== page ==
As discussed in our previous blog post, the decision for provisional liquidators to apply for directions on the distribution of funds can be a difficult one to make. In the Hong Kong Court of Appeal decision Joint And Several Provisional Liquidators Of Hsin Chong Construction Co Ltd (Provisional Liquidators Appointed) v. the Chinese University Of Hong Kong And Others [2021] HKCA 1581, the Court of Appeal allowed the appeal by the provisional liquidators and provided guidance on the appropriate situations where an application under section 200(3) of the Companies (Winding Up and Miscellaneous Provisions) Ordinance (Cap 32) may be brought.

Background

The company (Company) acted as the main contractor in constructing student hostels for the first respondent (First Respondent). The Company further engaged the second to seventh respondents (Second to Seventh Respondents) as sub-contractors for the construction works.

When Provisional Liquidators (PLs) were appointed over the Company, they were unsure as to whether they could make contributions to the Second to Seventh Respondents out of funds received from the First Respondent under the main contract. The doubts arose out of questions over the status of part of the funds received, and whether those funds formed part of the Company’s assets.

In dismissing the application, the Court of First Instance (CFI) reminded the PLs that an application under section 200(3) is reserved only for cases where a genuine difficulty arises in the course of the liquidation. The CFI took into account that the fact that the relevant funds were paid to the Company at the PLs’ request, and there was no criticism of or challenge to the PLs’ decision. The CFI found that the PLs had in effect decided to classify the relevant funds as an asset of the Company. Further, the CFI construed the PLs’ terms of appointment as requiring prior Court sanction before bringing a section 200(3) application.

The Court of Appeal’s Decision

The Court of Appeal (CA) reversed the CFI’s decision.

The CA emphasised that section 200(3) application should be distinguished from other actions brought by the PLs on behalf of the Company. While the PLs’ terms of appointment required them to obtain prior sanction before commencing/defending proceedings, such a requirement did not apply to a case where the PLs, as officers appointed by the Court, brought applications for directions in their own name.

On the general principles applicable to section 200(3) application, the CA agreed with the CFI that PLs should not seek to have the Court make a commercial decision for them. The issues of the application should commonly be legal and of significance. On the other hand, the PLs had a duty to seek directions when there was a difficulty during the course of administration. If the Court took the view that an application is legitimate, the Court should provide some advice or direction so that PLs, being its officers, would not be left “floundering”.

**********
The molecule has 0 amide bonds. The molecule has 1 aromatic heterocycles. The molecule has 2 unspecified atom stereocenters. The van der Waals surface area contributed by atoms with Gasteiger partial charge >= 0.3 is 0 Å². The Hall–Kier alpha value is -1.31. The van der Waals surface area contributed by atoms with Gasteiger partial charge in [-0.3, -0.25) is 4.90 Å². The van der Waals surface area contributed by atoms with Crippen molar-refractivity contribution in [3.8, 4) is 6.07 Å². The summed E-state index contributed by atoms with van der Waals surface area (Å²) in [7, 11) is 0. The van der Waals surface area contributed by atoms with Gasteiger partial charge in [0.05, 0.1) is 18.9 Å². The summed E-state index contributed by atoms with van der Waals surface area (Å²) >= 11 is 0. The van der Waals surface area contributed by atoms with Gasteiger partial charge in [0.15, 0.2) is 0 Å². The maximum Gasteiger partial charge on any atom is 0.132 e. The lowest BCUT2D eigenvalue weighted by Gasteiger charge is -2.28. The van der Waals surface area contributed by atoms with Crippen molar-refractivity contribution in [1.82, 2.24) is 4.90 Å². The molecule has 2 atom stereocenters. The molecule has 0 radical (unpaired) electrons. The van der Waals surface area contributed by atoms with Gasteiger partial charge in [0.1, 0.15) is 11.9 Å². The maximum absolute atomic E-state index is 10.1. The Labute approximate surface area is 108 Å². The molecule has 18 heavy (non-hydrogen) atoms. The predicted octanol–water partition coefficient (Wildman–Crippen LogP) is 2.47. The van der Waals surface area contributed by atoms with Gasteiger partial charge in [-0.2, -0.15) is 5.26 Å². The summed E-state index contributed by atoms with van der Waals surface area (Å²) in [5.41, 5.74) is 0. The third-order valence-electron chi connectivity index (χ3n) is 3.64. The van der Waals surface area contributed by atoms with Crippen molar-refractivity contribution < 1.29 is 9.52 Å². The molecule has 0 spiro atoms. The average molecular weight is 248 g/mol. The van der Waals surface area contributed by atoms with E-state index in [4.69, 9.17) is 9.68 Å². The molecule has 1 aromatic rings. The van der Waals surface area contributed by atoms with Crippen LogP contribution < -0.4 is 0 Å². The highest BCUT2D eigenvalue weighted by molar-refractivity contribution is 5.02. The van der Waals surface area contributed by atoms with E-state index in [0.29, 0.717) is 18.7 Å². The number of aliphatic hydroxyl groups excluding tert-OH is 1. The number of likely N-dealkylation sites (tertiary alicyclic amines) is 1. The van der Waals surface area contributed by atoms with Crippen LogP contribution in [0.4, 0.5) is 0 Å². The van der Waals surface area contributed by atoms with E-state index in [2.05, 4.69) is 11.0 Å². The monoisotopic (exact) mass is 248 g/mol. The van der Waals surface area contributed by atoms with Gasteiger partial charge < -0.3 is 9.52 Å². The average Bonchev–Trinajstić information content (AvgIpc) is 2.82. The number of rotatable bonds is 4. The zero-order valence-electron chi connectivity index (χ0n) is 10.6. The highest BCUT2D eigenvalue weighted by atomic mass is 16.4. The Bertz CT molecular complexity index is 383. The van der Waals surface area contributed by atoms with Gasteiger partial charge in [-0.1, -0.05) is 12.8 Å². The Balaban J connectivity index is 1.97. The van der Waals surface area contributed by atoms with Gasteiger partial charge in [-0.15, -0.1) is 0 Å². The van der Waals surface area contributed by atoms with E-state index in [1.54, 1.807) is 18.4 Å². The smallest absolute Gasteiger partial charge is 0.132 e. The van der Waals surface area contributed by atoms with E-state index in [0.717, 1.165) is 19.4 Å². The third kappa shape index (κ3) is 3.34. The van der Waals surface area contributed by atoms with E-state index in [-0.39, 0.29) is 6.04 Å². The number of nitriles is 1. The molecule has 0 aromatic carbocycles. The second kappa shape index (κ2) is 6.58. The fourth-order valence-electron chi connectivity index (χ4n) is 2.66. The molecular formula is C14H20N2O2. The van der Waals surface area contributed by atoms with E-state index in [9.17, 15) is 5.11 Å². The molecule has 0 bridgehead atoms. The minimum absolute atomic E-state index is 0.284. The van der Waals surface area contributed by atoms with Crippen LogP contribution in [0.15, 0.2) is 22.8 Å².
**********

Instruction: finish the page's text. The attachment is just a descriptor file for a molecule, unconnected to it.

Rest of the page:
On the facts of the case, the CA differed from the view of CFI and held that all three questions raised by the PLs were genuine legal questions, albeit not difficult. While there was no dispute against the views of the PLs on the classification of the relevant funds, disputed views arise on the question of entitlement. The Fourth Respondent put forward a different perspective on whether the sub-contractors were entitled to direct payment or should share pari passu with the Company’s other creditors. The CA therefore allowed the appeal and considered the questions to be properly raised.

Key takeaways

The fact that the CFI and the CA took different views illustrates the difficulties that liquidators sometimes face. Further judicial guidance (in the context of a suitable future case) will be helpful. In the meantime, the following key points emerge from the CA decision:

  • While liquidators should not abuse a section 200(3) application to ask the Court to make a commercial decision for them, there is a duty on liquidators to seek the Court’s directions when there are difficulties in the course of a liquidation. This is admittedly sometimes a fine line.
  • Liquidators’ power to make a section 200(3) application is not subject to the prior sanction requirement in their terms of appointment. There is a distinction between proceedings under the name of the liquidating company and proceedings under the liquidators’ own name.
  • A section 200(3) application is clearly appropriate in the case of a significant legal question. Even though the question may not be difficult, the liquidators will not be seen as incompetent in seeking directions from the Court.
Gareth Thomas
Gareth Thomas
Partner, Head of Commercial Litigation, Hong Kong
+852 2101 4025
Jojo Fan
Jojo Fan
Partner, Hong Kong
+852 2101 4254
Alexander Aitken
Alexander Aitken
Partner, Hong Kong
+852 2101 4019
Peter Ng
Peter Ng
Senior Associate, Hong Kong
+852 2101 4238